Kazakhstan, Central Asia’s largest economy and oil producer, since 1991 has had to rely on the deteriorating infrastructure it inherited from the Soviet Union. As a result, nearly every piece of public infrastructure (e.g., roads, hospitals, power plants, kindergartens, sewerages) in Kazakhstan requires a different degree of upgrading and/or expansion. Kazakhstan authorities have come to recognise that they cannot finance the necessary investments in public infrastructure from current budgets and that a major part of future financing must flow from the private sector. The need for the inflow of capital is becoming even more pressing because of sharp decline of the Kazakhstani commodity revenue. As a result, the authorities in Kazakhstan are trying to offer some fiscal incentives and optimise the legal framework to encourage private investment in public assets, including by way of PPPs.
On 7 July 2006 the law of the Republic of Kazakhstan "On Concessions" No.167-III ЗРК (the "Concession Law") has been adopted that enabled execution of six concession agreements as of 2016. The lack of popularity of concessions so far, however, is due to excessive regulation of concession relationships by the relevant legislation, which diminishes the parties’ flexibility in determining project terms and because the process for granting concessions in Kazakhstan is very bureaucratic and time consuming. In order to address this issue, on 31 October 2015 the Republic of Kazakhstan enacted a new law, "On Public-Private Partnerships" No. 379-V ЗРК (the "PPP Law"). Public-private partnerships can now be structured not only as concessions and can be used to implement projects under the PPP Law framework in any sector of the economy, though declared priorities are (i) education, (ii) healthcare, (iii) transport, (iv) power industry and (v) housing and public utilities.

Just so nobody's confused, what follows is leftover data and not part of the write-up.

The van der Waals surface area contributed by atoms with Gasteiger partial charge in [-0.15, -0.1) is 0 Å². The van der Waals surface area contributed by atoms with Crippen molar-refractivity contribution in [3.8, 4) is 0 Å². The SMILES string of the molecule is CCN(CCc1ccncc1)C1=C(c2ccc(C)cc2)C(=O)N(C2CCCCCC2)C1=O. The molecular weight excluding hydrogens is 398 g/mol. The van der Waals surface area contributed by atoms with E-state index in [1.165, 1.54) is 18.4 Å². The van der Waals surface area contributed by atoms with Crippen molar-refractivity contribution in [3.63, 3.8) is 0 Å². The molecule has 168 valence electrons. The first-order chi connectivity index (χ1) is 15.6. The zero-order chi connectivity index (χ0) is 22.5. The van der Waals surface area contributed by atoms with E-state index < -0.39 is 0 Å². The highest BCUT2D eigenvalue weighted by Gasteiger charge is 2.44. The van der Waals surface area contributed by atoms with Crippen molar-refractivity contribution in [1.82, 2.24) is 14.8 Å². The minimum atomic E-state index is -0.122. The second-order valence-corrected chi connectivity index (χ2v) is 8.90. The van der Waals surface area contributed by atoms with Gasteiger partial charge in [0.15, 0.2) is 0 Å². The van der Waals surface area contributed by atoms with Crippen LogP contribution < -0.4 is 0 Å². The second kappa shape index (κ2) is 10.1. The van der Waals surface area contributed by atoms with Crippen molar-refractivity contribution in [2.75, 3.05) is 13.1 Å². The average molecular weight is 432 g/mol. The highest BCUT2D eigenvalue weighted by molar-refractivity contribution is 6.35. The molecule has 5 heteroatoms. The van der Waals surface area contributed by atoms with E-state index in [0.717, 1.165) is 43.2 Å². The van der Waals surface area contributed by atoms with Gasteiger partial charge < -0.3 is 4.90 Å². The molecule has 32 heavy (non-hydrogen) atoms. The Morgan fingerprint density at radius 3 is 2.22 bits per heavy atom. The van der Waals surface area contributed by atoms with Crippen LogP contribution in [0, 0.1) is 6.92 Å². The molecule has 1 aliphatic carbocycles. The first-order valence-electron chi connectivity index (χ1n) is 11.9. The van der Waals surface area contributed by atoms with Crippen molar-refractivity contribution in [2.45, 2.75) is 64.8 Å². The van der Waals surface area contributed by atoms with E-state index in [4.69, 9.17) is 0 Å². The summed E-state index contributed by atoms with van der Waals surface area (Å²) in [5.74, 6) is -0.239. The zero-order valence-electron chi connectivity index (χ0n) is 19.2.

These combined challenges are creating an unprecedented opportunity for the infrastructure industry to emerge with solutions. Because of our extensive experience in virtually the entire spectrum of projects, leading players in the public infrastructure market repeatedly turn to GRATA International to assist them with their infrastructure development projects.
As the largest local law firm in Central Asia, GRATA International acts for both domestic and international clients and all manner of infrastructure industry participants, our team of lawyers has played a significant role in most of the public-private partnership projects in Kazakhstan and Central Asia. Our proficiencies in these areas include expertise in corporate/commercial law, real estate, construction, tax and project finance, as well as in the more specialized areas such as procurement and environmental law.
Drawing from a diverse pool of expertise, we have acted as project counsel on an extraordinarily broad range of infrastructure projects. A representative list would include:
In the area of PPP, our services include:
Listed, Chambers Asia-Pacific: Asia-Pacific's Leading Lawyers for Business (2013, 2014, 2015)
Listed, Chambers Global: Leading Lawyers for Business (2013, 2014, 2015)
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